Most of the cases we handle for Driving While Impaired deals with the issue of whether or not the police officer had probable cause for arrest.
When evaluating cases dealing with probable cause for arrest it’s important to understand that an arrest is only constitutionally valid when the police officer has probable cause in order to make it. Probable cause for arrest is a “standard of proof” where the state must offer enough evidence to convince a judge the police officer in your case made a constitutionally valid arrest, based on the totality of the circumstances.
Totality of the circumstances means that the court must weigh both the evidence the State presents of your impairment against any and all clues where you showed a lack of impairment. This means that the court will hear arguments from the State of all indicators of impairment, primarily any clues observed during the administration of the Standardized Field Sobriety Test. I have had great success demonstrating for the court where the Officer failed to follow the guidelines laid out by the National Highway Traffic Safety Administration in their instruction and documentation of the S.F.S.T.’s. In many cases, I can suppress or diminish the results testified to by the Officer through this method. Unfortunately, many defense attorneys only focus on this one aspect, and miss opportunities to show the court where there was evidence you were not, in fact, impaired.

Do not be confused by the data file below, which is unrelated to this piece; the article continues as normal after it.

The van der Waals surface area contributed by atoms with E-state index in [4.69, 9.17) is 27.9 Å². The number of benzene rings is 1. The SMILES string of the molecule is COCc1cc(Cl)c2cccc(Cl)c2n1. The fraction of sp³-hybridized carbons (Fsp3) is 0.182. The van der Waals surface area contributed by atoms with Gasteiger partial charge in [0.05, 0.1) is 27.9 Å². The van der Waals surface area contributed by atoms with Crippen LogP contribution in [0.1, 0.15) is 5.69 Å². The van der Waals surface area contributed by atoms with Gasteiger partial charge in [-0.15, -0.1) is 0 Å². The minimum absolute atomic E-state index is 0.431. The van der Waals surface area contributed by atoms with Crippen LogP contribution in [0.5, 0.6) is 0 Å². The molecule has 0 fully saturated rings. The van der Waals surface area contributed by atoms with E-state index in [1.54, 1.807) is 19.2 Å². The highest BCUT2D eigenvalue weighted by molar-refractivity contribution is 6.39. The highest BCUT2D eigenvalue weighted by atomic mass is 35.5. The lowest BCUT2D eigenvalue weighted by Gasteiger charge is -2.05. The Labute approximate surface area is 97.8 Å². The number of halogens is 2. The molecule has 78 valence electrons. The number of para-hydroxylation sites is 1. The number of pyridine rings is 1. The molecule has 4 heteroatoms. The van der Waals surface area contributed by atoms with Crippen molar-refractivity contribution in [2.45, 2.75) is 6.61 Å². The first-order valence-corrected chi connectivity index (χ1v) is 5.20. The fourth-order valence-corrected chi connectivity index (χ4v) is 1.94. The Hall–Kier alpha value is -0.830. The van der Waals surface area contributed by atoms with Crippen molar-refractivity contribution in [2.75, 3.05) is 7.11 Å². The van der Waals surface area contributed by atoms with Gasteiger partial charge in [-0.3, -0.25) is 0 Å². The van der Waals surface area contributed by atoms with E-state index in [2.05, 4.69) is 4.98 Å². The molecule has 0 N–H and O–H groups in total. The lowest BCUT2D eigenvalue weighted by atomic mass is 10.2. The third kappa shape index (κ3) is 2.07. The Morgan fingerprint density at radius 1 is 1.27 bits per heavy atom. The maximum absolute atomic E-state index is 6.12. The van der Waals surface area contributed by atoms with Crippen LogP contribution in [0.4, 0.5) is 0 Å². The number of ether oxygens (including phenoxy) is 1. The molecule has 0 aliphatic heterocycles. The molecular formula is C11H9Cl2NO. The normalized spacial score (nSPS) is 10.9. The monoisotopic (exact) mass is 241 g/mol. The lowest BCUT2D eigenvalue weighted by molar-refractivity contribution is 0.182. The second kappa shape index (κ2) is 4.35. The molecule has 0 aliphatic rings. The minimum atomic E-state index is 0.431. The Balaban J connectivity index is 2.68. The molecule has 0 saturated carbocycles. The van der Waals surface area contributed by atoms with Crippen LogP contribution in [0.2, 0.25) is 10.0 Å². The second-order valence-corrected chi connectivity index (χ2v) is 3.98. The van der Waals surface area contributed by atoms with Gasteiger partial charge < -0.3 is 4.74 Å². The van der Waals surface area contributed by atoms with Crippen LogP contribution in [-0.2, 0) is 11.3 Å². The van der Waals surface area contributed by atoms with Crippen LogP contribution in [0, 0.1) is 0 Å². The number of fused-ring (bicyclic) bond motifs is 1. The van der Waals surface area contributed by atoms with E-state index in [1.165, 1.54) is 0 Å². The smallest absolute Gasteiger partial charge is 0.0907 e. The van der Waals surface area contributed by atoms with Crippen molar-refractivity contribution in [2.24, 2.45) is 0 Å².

From safe and lawful driving, to a lack of red/glassy eyes, or where you followed instructions or demonstrated good balance and coordination, the court must weigh all of this against the ‘clues of impairment.’ Only after evaluating both the ‘good and bad’ parts of your performance can the court truly determine, under the totality of the circumstances, whether there was Probable Cause to arrest.